In her hit single, “21“, Gracie Abrams sings about the pain and heartache of lost love. She mourns a recent breakup, feeling a mix of regret and thinking of what could’ve been. Although it is unknown what caused the two to separate, Abrams utilizes strong poetic language to express just how much of a toll it had taken on her, physically and mentally. She later commented that this song allowed her to say everything she had to say that she was unable to do before, allowing her to release her bottled up feelings, much like poetry itself. Abrams writes
I’m sorry if you blame me, if I were you I would
Thought you’d see it coming, but you never could
I still haven’t heard from your family
But you said your mom always loved me
Abram’s use of AABB rhyming scheme helps pull the reader in to the story she is telling. Her song is directed towards the person she is missing, while also being able to resonate with a general audience of listeners who may have gone through a similar experience. This makes the song more real, diving more into the aftermath of a breakup that involves not only the severed bond between those dating, but to the other’s family as well.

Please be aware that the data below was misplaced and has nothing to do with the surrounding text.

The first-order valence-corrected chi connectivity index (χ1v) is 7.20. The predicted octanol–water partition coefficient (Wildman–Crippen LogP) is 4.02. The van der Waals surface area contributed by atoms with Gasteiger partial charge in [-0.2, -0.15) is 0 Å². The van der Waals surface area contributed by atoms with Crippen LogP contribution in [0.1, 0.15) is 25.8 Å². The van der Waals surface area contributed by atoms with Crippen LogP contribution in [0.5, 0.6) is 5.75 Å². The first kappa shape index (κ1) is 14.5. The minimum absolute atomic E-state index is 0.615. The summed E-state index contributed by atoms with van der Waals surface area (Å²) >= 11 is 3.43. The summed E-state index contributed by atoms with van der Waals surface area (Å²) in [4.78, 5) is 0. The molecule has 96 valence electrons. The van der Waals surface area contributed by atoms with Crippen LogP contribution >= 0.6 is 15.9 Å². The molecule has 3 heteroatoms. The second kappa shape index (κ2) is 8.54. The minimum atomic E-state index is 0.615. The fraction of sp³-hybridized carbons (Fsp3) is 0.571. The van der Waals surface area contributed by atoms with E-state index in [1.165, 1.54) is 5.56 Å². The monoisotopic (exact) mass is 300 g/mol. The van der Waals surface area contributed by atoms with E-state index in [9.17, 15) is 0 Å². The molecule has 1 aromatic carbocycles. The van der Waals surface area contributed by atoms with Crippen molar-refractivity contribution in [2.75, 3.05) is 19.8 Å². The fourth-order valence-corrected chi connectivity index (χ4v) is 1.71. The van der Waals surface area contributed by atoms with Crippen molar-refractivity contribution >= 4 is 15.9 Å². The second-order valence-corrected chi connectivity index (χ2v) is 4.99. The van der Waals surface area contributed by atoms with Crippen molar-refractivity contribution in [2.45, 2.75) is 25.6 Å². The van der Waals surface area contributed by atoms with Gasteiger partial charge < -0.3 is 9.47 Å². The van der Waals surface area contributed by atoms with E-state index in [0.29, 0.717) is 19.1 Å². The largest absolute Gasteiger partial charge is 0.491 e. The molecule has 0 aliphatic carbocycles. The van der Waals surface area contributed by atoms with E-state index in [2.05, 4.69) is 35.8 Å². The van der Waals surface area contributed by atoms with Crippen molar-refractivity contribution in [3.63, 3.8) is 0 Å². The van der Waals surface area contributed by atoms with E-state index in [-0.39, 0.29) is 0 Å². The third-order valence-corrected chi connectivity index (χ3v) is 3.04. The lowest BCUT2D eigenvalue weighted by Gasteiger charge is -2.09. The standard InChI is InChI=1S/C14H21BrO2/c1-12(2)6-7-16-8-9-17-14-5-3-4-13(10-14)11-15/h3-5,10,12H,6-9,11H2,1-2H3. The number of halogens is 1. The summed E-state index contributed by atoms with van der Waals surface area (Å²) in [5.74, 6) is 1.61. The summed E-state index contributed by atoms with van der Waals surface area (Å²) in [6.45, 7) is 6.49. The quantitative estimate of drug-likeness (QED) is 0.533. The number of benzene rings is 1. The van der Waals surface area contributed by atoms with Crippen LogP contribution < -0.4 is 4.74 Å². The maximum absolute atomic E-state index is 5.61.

Just because you’re hurting doesn’t mean I’m not
If it doesn’t go away by the time I turn thirty
I made a mistake and I’ll tell you I’m sorry
Her use of “Hurting” here goes both ways, both for the other person and herself. She shoulders the blame and regret, which people may use as a way to justify the pain she is feeling. But it goes beyond that, showing the weight of a breakup and how it affects both parties, no matter how big or small.
When the night is over
Don’t call me up I’m already under
Abram’s multidimensional language used here is the many interpretations of “under”. She’s at her lowest underneath, out of reach of those around her. She feels crushed under self-loathing and past mistakes. Someone going under is another way to say that they are feeling defeated and overwhelmed. It all ties back to her central theme that inspects all layers of her pain, from the surface level to the furthest depths. Along with this, she utilizes contrast with two opposites by following “up” with “under”. She feels submerged in her misery, unable to reach the surface or free herself of drowning guilt that would plague her for years.